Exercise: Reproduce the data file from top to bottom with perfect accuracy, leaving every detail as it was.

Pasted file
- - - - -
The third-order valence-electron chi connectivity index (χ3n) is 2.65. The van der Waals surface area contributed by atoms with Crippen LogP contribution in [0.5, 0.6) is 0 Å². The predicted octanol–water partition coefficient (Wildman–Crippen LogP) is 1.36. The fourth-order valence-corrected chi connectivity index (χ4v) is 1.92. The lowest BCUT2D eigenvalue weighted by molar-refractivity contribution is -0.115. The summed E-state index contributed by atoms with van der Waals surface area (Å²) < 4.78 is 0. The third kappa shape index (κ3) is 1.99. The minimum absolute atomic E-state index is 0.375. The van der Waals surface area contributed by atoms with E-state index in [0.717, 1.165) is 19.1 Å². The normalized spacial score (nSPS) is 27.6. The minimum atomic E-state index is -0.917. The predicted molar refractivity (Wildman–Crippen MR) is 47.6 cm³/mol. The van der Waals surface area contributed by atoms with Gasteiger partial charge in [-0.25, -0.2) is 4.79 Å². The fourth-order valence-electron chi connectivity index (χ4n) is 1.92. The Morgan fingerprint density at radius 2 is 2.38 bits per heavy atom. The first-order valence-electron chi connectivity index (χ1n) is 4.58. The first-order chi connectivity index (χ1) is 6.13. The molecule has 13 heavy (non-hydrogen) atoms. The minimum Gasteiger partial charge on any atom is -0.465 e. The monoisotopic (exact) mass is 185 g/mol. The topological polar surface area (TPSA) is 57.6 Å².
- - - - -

The third-order valence-electron chi connectivity index (χ3n) is 2.65. The van der Waals surface area contributed by atoms with Crippen LogP contribution in [0.5, 0.6) is 0 Å². The predicted octanol–water partition coefficient (Wildman–Crippen LogP) is 1.36. The fourth-order valence-corrected chi connectivity index (χ4v) is 1.92. The lowest BCUT2D eigenvalue weighted by molar-refractivity contribution is -0.115. The summed E-state index contributed by atoms with van der Waals surface area (Å²) < 4.78 is 0. The third kappa shape index (κ3) is 1.99. The minimum absolute atomic E-state index is 0.375. The van der Waals surface area contributed by atoms with E-state index in [0.717, 1.165) is 19.1 Å². The normalized spacial score (nSPS) is 27.6. The minimum atomic E-state index is -0.917. The predicted molar refractivity (Wildman–Crippen MR) is 47.6 cm³/mol. The van der Waals surface area contributed by atoms with Gasteiger partial charge in [-0.25, -0.2) is 4.79 Å². The fourth-order valence-electron chi connectivity index (χ4n) is 1.92. The Morgan fingerprint density at radius 2 is 2.38 bits per heavy atom. The first-order valence-electron chi connectivity index (χ1n) is 4.58. The first-order chi connectivity index (χ1) is 6.13. The molecule has 13 heavy (non-hydrogen) atoms. The minimum Gasteiger partial charge on any atom is -0.465 e. The monoisotopic (exact) mass is 185 g/mol. The topological polar surface area (TPSA) is 57.6 Å².